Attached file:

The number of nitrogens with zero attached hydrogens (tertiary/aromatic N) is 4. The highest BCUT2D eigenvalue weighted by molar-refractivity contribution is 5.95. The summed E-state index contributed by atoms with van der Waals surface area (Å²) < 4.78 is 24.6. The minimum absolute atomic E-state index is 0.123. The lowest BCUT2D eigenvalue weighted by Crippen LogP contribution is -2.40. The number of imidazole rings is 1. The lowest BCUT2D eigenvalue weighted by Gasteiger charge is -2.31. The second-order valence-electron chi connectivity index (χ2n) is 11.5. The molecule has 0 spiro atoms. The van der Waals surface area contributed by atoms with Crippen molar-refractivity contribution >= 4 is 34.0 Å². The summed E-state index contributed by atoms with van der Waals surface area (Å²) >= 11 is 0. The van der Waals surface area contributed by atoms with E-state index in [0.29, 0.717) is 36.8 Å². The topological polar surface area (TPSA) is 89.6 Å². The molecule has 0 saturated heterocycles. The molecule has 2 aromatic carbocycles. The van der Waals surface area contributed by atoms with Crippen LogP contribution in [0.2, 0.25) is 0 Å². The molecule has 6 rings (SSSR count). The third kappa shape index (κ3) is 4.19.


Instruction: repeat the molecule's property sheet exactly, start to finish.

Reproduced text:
The number of nitrogens with zero attached hydrogens (tertiary/aromatic N) is 4. The highest BCUT2D eigenvalue weighted by molar-refractivity contribution is 5.95. The summed E-state index contributed by atoms with van der Waals surface area (Å²) < 4.78 is 24.6. The minimum absolute atomic E-state index is 0.123. The lowest BCUT2D eigenvalue weighted by Crippen LogP contribution is -2.40. The number of imidazole rings is 1. The lowest BCUT2D eigenvalue weighted by Gasteiger charge is -2.31. The second-order valence-electron chi connectivity index (χ2n) is 11.5. The molecule has 0 spiro atoms. The van der Waals surface area contributed by atoms with Crippen molar-refractivity contribution >= 4 is 34.0 Å². The summed E-state index contributed by atoms with van der Waals surface area (Å²) >= 11 is 0. The van der Waals surface area contributed by atoms with E-state index in [0.29, 0.717) is 36.8 Å². The topological polar surface area (TPSA) is 89.6 Å². The molecule has 0 saturated heterocycles. The molecule has 2 aromatic carbocycles. The van der Waals surface area contributed by atoms with Crippen LogP contribution in [0.2, 0.25) is 0 Å². The molecule has 6 rings (SSSR count). The third kappa shape index (κ3) is 4.19.